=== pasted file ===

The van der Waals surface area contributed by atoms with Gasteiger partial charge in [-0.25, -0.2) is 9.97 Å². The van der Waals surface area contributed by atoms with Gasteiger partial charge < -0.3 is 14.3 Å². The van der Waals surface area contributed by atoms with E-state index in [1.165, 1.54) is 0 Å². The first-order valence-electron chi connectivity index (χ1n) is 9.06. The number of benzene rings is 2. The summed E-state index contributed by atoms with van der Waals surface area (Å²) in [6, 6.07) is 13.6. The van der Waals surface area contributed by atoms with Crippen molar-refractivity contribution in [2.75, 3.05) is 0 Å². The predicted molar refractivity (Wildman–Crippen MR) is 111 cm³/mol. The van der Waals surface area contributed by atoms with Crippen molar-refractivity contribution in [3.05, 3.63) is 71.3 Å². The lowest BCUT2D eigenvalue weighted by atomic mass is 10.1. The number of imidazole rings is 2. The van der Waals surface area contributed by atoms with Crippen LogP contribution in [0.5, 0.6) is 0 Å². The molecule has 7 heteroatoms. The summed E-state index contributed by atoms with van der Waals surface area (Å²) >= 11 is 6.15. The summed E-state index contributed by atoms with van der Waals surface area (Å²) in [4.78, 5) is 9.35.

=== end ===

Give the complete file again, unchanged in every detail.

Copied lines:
The van der Waals surface area contributed by atoms with Gasteiger partial charge in [-0.25, -0.2) is 9.97 Å². The van der Waals surface area contributed by atoms with Gasteiger partial charge < -0.3 is 14.3 Å². The van der Waals surface area contributed by atoms with E-state index in [1.165, 1.54) is 0 Å². The first-order valence-electron chi connectivity index (χ1n) is 9.06. The number of benzene rings is 2. The summed E-state index contributed by atoms with van der Waals surface area (Å²) in [6, 6.07) is 13.6. The van der Waals surface area contributed by atoms with Crippen molar-refractivity contribution in [2.75, 3.05) is 0 Å². The predicted molar refractivity (Wildman–Crippen MR) is 111 cm³/mol. The van der Waals surface area contributed by atoms with Crippen molar-refractivity contribution in [3.05, 3.63) is 71.3 Å². The lowest BCUT2D eigenvalue weighted by atomic mass is 10.1. The number of imidazole rings is 2. The van der Waals surface area contributed by atoms with Crippen LogP contribution in [0.5, 0.6) is 0 Å². The molecule has 7 heteroatoms. The summed E-state index contributed by atoms with van der Waals surface area (Å²) >= 11 is 6.15. The summed E-state index contributed by atoms with van der Waals surface area (Å²) in [4.78, 5) is 9.35.